The community of Holy Spirit College, Bellambi has grown in an environment of respect and appreciation for the past, and a tremendous enthusiasm and hope for the future.
A Catholic Coeducational Secondary College
In 1983, Holy Spirit College opened as a result of the amalgamation of St. Paul’s College and Holy Cross College. Standing side by side on land bordered by Cawley and Gladstone Streets, the two schools previously existed separately – St. Paul’s College as a 7 to 12 boys’ school in the care of the Marist Fathers, and Holy Cross College as a 7 to 10 girls’ school run by the Sisters of St. Joseph. In 1983, with Father William Ryder as Principal and Sister Maria Casey as Assistant Principal, Holy Spirit College was founded, combining the traditions of St. Paul’s and Holy Cross Colleges.
Holy Spirit College holds the founders of our college in high esteem and gratitude. The desire of both these religious orders to educate and inspire young people remains at the heart of our College today. The College House System marks the importance of our heritage.
Colin House is named after Jean-Claude Colin, the founder of the Marist Fathers, the order which served the community at Bellambi from 1962 to the late 1980s.
Gilmartin House is named in honour of the first Principal of St. Paul’s, Father E. M. Gilmartin. Fr. Gilmartin, along with two priests, opened the school in 1962 with an enrolment of sixty boys, on land left to the Marist Fathers by John Cawley specifically for educational purposes.
MacKillop House honours St. Mary of the Cross MacKillop, the founder of the Sisters of St Joseph. This order opened a College for girls in 1966 on land west of St Paul’s that was granted to them by the Marist Fathers.
Grant House honours the first Principal of Holy Cross College, Sr. Angela Grant.
Along with four other sisters, Sister Angela taught students amidst ongoing construction and escorted the students around the streets of Bellambi at lunchtime as there were no adequate areas for the girls to have their lunchtime break. The decision to combine the schools was made in 1981. The College commenced amalgamation at the start of 1983, even though Year 11 and 12 girls had attended classes at St Paul’s in 1982. For some, the amalgamation signalled the end of an era. For those most concerned for the Catholic education of the youth of the region, it marked a new beginning. Holy Spirit College was named by Bishop William Murray towards the end of 1982.
Since 1983, the business of construction and renovation has not only been a physical one but also a spiritual one. The community of Holy Spirit College has now grown in an environment of respect and appreciation of the past and a tremendous enthusiasm and hope for the future.
The Sisters of St Joseph, a lay religious congregation, was founded in Australia in 1866 by Mary MacKillop, to meet the educational needs of outback children in Australia and to redress many of the social problems which were experienced in the early colony. Despite many disappointments, setbacks and controversies, Mary’s tremendous courage, her faith and confidence in God, and her belief in the value of the work of the congregation, resulted in the rapid and vibrant growth of the order which numbered 1,000 by the turn of the century. The Sisters are presently involved in primary and secondary schools throughout Australia and New Zealand and are also engaged in a wide variety of other works.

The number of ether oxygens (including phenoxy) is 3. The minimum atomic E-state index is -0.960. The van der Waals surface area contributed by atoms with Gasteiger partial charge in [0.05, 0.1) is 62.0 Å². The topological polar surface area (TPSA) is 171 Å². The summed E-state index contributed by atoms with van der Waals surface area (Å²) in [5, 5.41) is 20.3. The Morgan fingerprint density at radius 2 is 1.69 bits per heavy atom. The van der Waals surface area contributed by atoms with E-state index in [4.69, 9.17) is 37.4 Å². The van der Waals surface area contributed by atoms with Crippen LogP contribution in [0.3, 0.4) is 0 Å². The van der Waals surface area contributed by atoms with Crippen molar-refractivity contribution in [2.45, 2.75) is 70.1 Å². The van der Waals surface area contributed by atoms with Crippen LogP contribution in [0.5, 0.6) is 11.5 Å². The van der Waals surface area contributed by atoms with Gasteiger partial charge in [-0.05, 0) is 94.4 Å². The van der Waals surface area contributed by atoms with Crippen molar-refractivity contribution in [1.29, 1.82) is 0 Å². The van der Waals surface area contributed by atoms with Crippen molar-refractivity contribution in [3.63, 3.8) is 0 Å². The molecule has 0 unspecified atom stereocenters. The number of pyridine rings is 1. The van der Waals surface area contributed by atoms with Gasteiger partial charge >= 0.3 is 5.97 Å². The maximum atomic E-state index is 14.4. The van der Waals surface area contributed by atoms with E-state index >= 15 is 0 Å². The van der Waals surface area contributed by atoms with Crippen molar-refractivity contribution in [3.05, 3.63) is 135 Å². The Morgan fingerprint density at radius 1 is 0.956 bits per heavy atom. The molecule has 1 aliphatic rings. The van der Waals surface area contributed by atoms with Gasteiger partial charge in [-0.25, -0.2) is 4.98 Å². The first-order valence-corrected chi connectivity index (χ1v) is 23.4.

The Marist Fathers, an international order of priests and brothers, is dedicated to the service of God’s people in the spirit of Mary. The order began in France in the early 19th century when a group of young men were inspired by the image of Mary’s presence in the early church. They exercise their ministry in various works throughout the world – secondary education, tertiary education and Christian formation, overseas missions, retreats, parishes, etc. In fact, Marists are called to work wherever it is felt that they can be of service to people in need. The Marist Fathers is one branch of the Marist Family, which includes Marist Sisters, Marist Brothers, Missionary Sisters of the Society of Mary and Lay Marists.
The College Motto ‘Live By The Truth’ comes from the Gospel of St John: “But whoever lives by the truth comes into the light, so that it may be seen plainly that what they have done has been done in the sight of God” (3:21). The motto reminds the College community that Christ is the role model for all we undertake. Jesus described himself as “the way, the truth and the life” (John 14:6) hence by following the example of Christ, we enable the mission of our Baptism to be lived on a daily basis.
The emblem was designed by Ann Ali, an Art teacher at Holy Spirit College in 1983 and previously at St Paul’s. Sadly, she was killed in a car accident in January 1984, so she did not get a chance to see the emblem in use for very long. The emblem depicts the Holy Spirit with seven tongues of fire as brought forth at Pentecost. The ongoing revelation of the Holy Spirit is the responsibility of the Church, however all Christian adherents are endowed with the gifts of the Holy Spirit. When we follow the example of Christ these gifts bring forth the ‘fruits’ of the Holy Spirit seeing us do good for those in our community and beyond.